09.06.2010 11:47, Dave Chinner wrote:
On Wed, Jun 09, 2010 at 10:43:37AM +0400, Michael Tokarev wrote:
09.06.2010 03:18, Dave Chinner wrote:
On Wed, Jun 09, 2010 at 12:34:00AM +0400, Michael Tokarev wrote:
Simple test doing random reads or writes of 4k blocks in a 1Gb
file located on an xfs filesystem, Mb/sec:
read write write
2.6.27 xfs 1.17 3.69 3.80
2.6.32 xfs 1.26 0.52 5.10
2.6.32 ext3 1.19 4.91 5.02
Out of curiousity, what does 2.6.34 get on this workload?
2.6.34 works quite well:
2.6.34 xfs 1.14 4.75 5.00
The same is with -o osyncisosync (in .34). Actually,
osyncis[od]sync mount options does not change anything, not
in .32 nor in .34.
Also, what happens if you test with noop or deadline scheduler,
rather than cfq (or whichever one you are using)? i.e. is this a
scheduler regression rather than a filesystem issue?
Using deadline. Switching to noop makes no difference whatsoever.
Also, a block trace of the sync write workload on both .27 and .32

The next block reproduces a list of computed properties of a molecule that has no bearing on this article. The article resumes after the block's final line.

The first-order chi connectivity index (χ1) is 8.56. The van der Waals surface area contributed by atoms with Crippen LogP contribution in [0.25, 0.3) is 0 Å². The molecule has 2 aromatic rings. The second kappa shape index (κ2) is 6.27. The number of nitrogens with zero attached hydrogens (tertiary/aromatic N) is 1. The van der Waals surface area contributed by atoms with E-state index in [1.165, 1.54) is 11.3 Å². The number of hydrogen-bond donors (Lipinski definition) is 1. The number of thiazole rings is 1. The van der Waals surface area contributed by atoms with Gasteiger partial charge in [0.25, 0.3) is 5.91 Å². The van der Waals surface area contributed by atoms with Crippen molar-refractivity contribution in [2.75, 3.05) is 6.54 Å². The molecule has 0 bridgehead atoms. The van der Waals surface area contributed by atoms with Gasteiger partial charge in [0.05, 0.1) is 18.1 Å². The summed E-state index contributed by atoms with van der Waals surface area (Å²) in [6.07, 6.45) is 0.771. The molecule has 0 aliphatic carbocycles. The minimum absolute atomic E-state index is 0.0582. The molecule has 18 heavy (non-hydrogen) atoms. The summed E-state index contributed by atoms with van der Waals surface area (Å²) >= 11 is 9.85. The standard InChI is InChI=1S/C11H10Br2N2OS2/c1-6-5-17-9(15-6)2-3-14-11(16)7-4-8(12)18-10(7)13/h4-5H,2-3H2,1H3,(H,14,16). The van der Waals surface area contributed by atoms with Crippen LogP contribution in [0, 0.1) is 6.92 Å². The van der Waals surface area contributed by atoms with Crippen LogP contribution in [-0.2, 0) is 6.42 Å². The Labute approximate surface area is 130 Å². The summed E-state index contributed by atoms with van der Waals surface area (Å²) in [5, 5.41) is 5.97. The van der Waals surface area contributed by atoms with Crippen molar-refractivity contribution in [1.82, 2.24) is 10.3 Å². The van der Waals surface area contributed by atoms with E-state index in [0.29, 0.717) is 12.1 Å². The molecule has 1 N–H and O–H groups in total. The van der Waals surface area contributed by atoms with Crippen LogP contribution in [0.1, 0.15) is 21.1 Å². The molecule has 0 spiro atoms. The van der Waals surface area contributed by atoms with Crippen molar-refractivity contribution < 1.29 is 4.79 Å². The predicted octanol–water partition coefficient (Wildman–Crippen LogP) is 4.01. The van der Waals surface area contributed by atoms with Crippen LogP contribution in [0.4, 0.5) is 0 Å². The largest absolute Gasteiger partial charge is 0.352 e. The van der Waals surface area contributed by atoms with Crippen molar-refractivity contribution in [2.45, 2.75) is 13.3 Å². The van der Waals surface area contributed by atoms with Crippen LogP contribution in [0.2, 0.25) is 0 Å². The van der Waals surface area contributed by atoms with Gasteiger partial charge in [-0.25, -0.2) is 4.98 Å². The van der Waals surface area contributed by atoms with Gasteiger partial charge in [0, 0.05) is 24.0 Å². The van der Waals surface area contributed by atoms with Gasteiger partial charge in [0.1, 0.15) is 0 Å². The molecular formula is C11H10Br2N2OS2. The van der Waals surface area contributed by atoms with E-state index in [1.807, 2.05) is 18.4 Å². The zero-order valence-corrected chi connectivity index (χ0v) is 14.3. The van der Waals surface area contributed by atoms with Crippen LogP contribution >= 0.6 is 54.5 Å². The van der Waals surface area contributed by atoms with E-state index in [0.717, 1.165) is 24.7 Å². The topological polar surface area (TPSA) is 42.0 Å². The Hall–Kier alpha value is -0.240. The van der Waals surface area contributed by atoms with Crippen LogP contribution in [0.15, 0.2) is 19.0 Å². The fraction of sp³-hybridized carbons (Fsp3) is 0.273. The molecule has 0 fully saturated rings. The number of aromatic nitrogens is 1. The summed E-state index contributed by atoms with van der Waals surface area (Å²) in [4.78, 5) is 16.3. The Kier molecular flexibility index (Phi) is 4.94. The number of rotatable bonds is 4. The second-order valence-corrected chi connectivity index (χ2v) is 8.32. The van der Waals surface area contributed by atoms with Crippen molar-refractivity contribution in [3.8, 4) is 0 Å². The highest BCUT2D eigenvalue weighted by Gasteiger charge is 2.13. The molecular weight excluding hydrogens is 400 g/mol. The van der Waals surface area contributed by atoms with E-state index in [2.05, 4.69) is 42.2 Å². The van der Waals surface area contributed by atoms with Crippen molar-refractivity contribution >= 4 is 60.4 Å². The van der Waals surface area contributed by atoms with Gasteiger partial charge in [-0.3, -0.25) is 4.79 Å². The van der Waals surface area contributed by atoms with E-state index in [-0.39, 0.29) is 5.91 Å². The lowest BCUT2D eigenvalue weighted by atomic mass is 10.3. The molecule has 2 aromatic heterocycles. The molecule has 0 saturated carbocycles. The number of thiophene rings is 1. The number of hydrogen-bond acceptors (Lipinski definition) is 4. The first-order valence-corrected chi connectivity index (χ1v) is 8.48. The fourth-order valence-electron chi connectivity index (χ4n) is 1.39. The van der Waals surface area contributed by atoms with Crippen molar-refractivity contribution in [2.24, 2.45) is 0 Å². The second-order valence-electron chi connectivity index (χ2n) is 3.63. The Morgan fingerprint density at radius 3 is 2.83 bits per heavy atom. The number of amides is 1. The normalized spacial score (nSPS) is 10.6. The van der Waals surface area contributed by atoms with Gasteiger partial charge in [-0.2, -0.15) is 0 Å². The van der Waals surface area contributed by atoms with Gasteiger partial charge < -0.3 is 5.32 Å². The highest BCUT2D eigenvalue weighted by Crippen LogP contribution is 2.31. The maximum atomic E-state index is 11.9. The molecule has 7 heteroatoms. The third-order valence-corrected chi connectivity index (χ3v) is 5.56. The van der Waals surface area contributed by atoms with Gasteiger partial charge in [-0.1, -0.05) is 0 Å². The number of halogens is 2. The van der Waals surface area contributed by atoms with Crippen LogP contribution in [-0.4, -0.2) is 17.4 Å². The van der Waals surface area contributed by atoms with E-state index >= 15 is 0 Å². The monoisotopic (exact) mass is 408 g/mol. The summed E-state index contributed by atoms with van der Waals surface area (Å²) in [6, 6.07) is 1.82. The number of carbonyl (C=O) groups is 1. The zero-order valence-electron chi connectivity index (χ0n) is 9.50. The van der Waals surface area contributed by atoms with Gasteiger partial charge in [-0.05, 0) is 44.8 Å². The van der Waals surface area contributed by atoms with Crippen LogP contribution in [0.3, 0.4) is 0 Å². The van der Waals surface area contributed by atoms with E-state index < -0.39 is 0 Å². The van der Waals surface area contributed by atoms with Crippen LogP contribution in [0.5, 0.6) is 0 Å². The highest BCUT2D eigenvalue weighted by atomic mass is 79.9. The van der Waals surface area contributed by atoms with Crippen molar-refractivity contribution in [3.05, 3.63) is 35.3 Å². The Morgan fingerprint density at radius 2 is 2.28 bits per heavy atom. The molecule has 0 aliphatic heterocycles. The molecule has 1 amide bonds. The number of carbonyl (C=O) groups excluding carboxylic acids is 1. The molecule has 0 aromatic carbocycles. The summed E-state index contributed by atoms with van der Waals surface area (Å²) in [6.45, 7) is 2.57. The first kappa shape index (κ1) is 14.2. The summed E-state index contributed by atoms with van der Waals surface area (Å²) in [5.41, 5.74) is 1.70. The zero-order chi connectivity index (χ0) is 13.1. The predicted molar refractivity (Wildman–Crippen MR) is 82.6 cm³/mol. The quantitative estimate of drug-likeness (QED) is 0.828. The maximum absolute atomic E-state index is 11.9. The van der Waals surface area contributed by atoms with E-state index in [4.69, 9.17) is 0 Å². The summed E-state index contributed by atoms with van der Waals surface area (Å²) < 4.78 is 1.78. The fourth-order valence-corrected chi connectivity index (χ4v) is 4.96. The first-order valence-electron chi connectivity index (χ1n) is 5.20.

would be interesting to see what the difference in IO patterns is...
I see. Will try to collect them. With the limited timeframe I have
to do any testing.
Well, I normally just create a raid0 lun per disk in those cases,
hence the luns present the storage to linux as a JBOD....
That's, um, somewhat ugly :)
I also experimented with both O_SYNC|O_DIRECT: it is as slow as
without O_DIRECT, i.e. O_SYNC makes whole thing slow regardless
of other options.
So it's the inode writeback that is causing the slowdown. We've
recently changed O_SYNC semantics to be real O_SYNC, not O_DSYNC
as .27 is. I can't remember if that was in 2.6.32 or not, but
there's definitely a recent change to O_SYNC behaviouri that would
But there are two mount options that seems to control this behavour:
osyncisosync and osyncisdsync. Neither of which - seemingly - makes
related to block devices or usage of barriers. For XFS it always
mounts like this:
SGI XFS with ACLs, security attributes, large block/inode numbers, no debug
SGI XFS Quota Management subsystem
XFS mounting filesystem sda6
So barriers are being issued.
They _are_ being issued, I knew it from the start. What I asked
several times is if there's a way to know if they're _hitting_ the
actual low-level device (disk or raid controller). This is entirely
different story... ;)
and for the device in question, it is always like
Adaptec aacraid driver 1.1-5-ms
aacraid 0000:03:01.0: PCI INT A -> GSI 24 (level, low) -> IRQ 24
AAC0: kernel 5.1-0 Feb 1 2006
Old firmware. An update might help.
Well, it worked just fine in .27. So far I see some problem in kernel,
not in controller [firmware]... ;)
Thank you !